Braidotti elaborated on her concept of ’neo-perspectivism‘ that should allow to think ’situatedness‘ and ‚relational affect‘, the definition of a ‚we‘ without ‚fragmentation‘: ‚There is only one world, one earth and we are all on it – not the same, not fragmented.‘ She concluded her ardent talk with the diagnosis that Charles Darwin is missing in the humanities: ‚We are not encouraged to think of ourselves as species.‘ This however might be crucial for a contemporary eco-sophy. Thus, Braidotti fortifyed the need of Animal Studies.
Don Ihde started his keynote by annoncing 23 ‚little late life books‘ his is about to publish, among them: Animal Techniques. ‚I am willing to call the animal’s world a life world.‘ I have been aware that Idhe knows and reads Donna Haraway and fellow posthumanist (or better com-post) scholars and holds this approach in high respect. His insistence on the posthumanist perspective was still suprising. He closed the conference with the words:
Get rid of Prometheus and listen to Anthropology and the Animal Studies.
Seminar on ‚Otherness in SF‘
In April, I was invited to talk about ‚Otherness in Science Fiction‘ from the perspective of my research. In my project I am looking at texts that should help to tell us something abouot the future. These texts often deal with the question how humans can create less ignorant and thus less destructive relationships to other humans (who might differ from them in some aspects) as well as other life forms. With the students from the seminar ‚Otherness, a course on artistic failure‘, I discussed how Science Fiction Literature is not immune to ‚othering‘. Describing empty planets and alien races, colonial and racist principles might be less obvious, but they can of course also be transmitted in these universes. We briefly talked about how feminist and postcolonial SF made this visible. We talked about what Donna Haraway’s ‚making kin‘ means in this context and how we can be guided by this principle when thinking about ‚otherness‘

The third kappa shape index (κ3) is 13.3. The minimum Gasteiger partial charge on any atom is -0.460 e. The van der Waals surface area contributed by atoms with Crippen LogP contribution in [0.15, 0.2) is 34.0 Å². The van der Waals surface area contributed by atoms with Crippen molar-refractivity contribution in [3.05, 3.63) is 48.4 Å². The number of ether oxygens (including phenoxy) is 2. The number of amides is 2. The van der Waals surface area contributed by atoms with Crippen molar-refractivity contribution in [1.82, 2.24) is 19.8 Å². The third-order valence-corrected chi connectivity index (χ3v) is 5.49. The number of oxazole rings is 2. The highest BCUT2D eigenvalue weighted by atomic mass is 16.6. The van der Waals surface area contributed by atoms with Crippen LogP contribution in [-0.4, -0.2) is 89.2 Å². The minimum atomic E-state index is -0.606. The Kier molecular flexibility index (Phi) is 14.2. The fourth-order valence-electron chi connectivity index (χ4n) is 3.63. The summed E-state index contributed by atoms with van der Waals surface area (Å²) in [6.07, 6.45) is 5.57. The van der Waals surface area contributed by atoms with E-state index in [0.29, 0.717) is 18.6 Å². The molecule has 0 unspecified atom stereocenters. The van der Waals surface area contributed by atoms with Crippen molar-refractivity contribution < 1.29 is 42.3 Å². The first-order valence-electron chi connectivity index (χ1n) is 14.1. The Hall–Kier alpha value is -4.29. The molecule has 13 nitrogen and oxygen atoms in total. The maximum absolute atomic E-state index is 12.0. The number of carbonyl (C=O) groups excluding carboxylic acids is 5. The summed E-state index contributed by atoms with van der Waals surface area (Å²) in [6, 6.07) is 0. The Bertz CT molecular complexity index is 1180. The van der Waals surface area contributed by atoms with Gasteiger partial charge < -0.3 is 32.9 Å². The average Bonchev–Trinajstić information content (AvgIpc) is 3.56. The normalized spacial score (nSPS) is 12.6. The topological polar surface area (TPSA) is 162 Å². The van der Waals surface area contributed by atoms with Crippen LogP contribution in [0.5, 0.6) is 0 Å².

To approach the topics Haraway discusses in her newest book Staying with the Trouble, I focused my talk the chapter on ‚tentacular thinking‘. To invite the tentacular ones, means to invite strangeness, to invite the unfamiliar. Making kin with tentacles thus necessarily means to change perspective. Besides resuming the main points of the chapter, I then thought about how tentacles come into play in contemporary Science Fiction. While in some fictions they are used to depict the absolute ‚other‘ that we cannot possible comprehend (think of Chtulu or the Alien movies), in other books they are symbols for weirdness, they are there for introducing elements of unexpectedness; here I would think of Kraken by China Miéville and the tentacular cyberpunk stories by Rudy Rucker & Bruce Sterling. However, there are also Science Fiction stories, where the tentacular ones are invited, because we can relate to them and thus learn from them: Ursula K. LeGuin’s The Lathe of Heaven famously starts with a description of a jellyfish. And this characteristics of the jellyfish, being a unity with its surroundings, will becoming guiding principles of the protagonist George Orr.
Current-borne, wave-flung, tugged hugely by the whole might of ocean, the jellyfish drifts in the tidal abyss. The light shines through it, and the dark enters it. Borne, flung, tugged from anywhere to anywhere, for in the deep sea there is no compass but nearer and farther, higher and lower, the jellyfish hangs and sways; pulses move slight and quick within it, as the vast diurnal pulses beat in the moondriven sea. Hanging, swaying, pulsing, the most vulnerable and insubstantial creature, it has for its defense the violence and power of the whole ocean, to which it has entrusted its being, its going, and its will.
Ursula K. LeGuin, The Lathe of Heaven, 1971
A more recent and also spectacularly good tentacular book is Binti by Nnedi Okorafor. A powerful story about a girl from the Namibian Himba people, leaving earth for an intergalactic university, becoming embassador of the feared ‚Meduse‘, a misunderstood jellyfish like alien species. At some point Binti herself becomes tentacular. For my presentation, I borrowed the cover of the second book of the novella trilogy. With these examples we ended our seminar session with a discussion of the ‚Camille Stories‘, the science fictional final chapter of Donna Haraway’s Staying with the Trouble.